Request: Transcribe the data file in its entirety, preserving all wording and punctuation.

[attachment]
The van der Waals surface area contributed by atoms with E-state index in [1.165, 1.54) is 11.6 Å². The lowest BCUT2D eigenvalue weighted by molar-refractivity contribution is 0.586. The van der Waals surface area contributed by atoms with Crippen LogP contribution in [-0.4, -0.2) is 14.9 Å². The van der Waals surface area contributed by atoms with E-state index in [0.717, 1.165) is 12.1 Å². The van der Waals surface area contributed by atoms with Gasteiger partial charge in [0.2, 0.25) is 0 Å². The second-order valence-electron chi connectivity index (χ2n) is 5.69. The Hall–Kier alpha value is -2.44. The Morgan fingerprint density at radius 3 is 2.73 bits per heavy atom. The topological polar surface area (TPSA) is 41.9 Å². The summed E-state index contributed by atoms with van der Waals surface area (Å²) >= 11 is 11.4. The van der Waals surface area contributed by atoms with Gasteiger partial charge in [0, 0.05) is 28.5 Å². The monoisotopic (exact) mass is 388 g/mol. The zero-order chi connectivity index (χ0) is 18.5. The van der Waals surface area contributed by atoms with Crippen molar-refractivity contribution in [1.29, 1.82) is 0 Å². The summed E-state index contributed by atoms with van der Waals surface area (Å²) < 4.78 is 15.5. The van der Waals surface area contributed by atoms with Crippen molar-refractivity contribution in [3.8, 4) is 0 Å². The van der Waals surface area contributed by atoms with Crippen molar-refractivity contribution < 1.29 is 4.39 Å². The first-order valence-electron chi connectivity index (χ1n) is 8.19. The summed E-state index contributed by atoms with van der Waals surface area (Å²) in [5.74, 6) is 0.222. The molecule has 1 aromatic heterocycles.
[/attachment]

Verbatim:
The van der Waals surface area contributed by atoms with E-state index in [1.165, 1.54) is 11.6 Å². The lowest BCUT2D eigenvalue weighted by molar-refractivity contribution is 0.586. The van der Waals surface area contributed by atoms with Crippen LogP contribution in [-0.4, -0.2) is 14.9 Å². The van der Waals surface area contributed by atoms with E-state index in [0.717, 1.165) is 12.1 Å². The van der Waals surface area contributed by atoms with Gasteiger partial charge in [0.2, 0.25) is 0 Å². The second-order valence-electron chi connectivity index (χ2n) is 5.69. The Hall–Kier alpha value is -2.44. The Morgan fingerprint density at radius 3 is 2.73 bits per heavy atom. The topological polar surface area (TPSA) is 41.9 Å². The summed E-state index contributed by atoms with van der Waals surface area (Å²) >= 11 is 11.4. The van der Waals surface area contributed by atoms with Gasteiger partial charge in [0, 0.05) is 28.5 Å². The monoisotopic (exact) mass is 388 g/mol. The zero-order chi connectivity index (χ0) is 18.5. The van der Waals surface area contributed by atoms with Crippen molar-refractivity contribution in [1.29, 1.82) is 0 Å². The summed E-state index contributed by atoms with van der Waals surface area (Å²) < 4.78 is 15.5. The van der Waals surface area contributed by atoms with Crippen molar-refractivity contribution in [3.8, 4) is 0 Å². The van der Waals surface area contributed by atoms with Crippen molar-refractivity contribution < 1.29 is 4.39 Å². The first-order valence-electron chi connectivity index (χ1n) is 8.19. The summed E-state index contributed by atoms with van der Waals surface area (Å²) in [5.74, 6) is 0.222. The molecule has 1 aromatic heterocycles.